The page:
# Re: Help with understanding sub-key generation in Blowfish

From: Ian Piper (ianpiper@mac.com)
Date: 03/17/03

```From: ianpiper@mac.com (Ian Piper)
Date: 17 Mar 2003 01:11:10 -0800

```

"Tom St Denis" <tomstdenis@yahoo.com> wrote in message news:<2MZca.260578\$UXa.191868@news02.bloor.is.net.cable.rogers.com>...
> "Ian Piper" <ianpiper@mac.com> wrote in message
> news:BA99F1FE.7CB0%ianpiper@mac.com...
> > Any thoughts on this, anyone?
>
> I have blowfish code in my LibTomCrypt library. Why not just check that
> out?
>
> http://libtomcrypt.org
>
> Tom

essentials from the source I had looked at already, so the question
remains (I've copied it here again). To clarify, I don't have a
problem understanding how (or why) the XOR function takes place. I am
confused about the size of the keyspace - 448 bits would require 14
loops, whereas all of the code I have seen does 18 loops (which would
lead to 576 bits, wouldn't it?).

==== quote ====
In particular there is one part that I am finding it hard to figure
out:
sub-key generation. As I understand it, in the initialisation process
we
start with a P-box array with 18 members, each a 32-bit number
representing
the hex values of the decimal portion of pi. Each member of the P-box
array
is then XORed with a 32-bit portion of the key to produce the
sub-keys.

I suppose that is one of the first confusions. For this to work don't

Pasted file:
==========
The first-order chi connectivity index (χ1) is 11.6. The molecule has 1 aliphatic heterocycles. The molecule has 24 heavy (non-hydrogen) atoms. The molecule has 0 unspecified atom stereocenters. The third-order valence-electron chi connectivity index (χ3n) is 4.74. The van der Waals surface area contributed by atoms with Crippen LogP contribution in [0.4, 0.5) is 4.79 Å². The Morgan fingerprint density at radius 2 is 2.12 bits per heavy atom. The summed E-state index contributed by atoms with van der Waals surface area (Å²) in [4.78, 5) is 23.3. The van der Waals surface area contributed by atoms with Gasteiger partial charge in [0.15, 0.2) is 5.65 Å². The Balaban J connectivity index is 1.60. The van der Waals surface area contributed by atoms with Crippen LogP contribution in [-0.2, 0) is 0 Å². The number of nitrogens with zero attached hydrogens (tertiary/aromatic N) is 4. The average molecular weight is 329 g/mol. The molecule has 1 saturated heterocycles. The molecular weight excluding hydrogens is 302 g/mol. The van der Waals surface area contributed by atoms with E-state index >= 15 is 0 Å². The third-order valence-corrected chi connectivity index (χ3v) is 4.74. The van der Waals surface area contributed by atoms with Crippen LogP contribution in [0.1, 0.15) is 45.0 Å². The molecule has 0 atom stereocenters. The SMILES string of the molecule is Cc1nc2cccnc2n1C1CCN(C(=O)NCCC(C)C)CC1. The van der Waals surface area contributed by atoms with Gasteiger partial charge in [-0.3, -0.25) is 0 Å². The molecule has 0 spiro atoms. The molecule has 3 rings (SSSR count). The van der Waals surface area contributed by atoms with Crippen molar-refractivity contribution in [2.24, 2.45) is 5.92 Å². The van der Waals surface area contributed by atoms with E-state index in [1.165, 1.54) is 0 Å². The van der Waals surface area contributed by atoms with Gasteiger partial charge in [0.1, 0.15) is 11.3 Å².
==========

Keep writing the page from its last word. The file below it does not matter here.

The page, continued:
we
need to allow for 576 bits in the key (18 x 32)? But the maximum key
size in
Blowfish is 448 (14 x 32). In the original Schneier paper, it says
"XOR P1
with the first 32 bits of the key, XOR P2 with the second 32-bits of
the
key, and so on for all bits of the key (possibly up to P14)." I can
understand that. But when I look at the source, it has this in the
initialisation function:

#define bf_N 16
...
j = 0;
for (i = 0; i < bf_N + 2; ++i) {
temp.word = 0;
temp.w.byte0 = key[j];
temp.w.byte1 = key[(j+1)%keybytes];
temp.w.byte2 = key[(j+2)%keybytes];
temp.w.byte3 = key[(j+3)%keybytes];
data = temp.word;
bf_P[i] = bf_P[i] ^ data;
j = (j + 4) % keybytes;
}

Which seems to be running the loop 18 times. It obviously works, so
what am
I missing here?

Second, and also related, is the next statement in the original paper.
I
quote: "(For every short key, there is at least one equivalent longer
key;
for example, if A is a 64-bit key, then AA, AAA, etc, are equivalent
keys)."
I can't understand why a repeated key is the same as the individual
key:
doesn't this suggest that any key consisting of repeated characters is
weak?
Again I know that Blowfish is not noted for weak keys, so there is
obviously
something I don't understand.
==== quote ====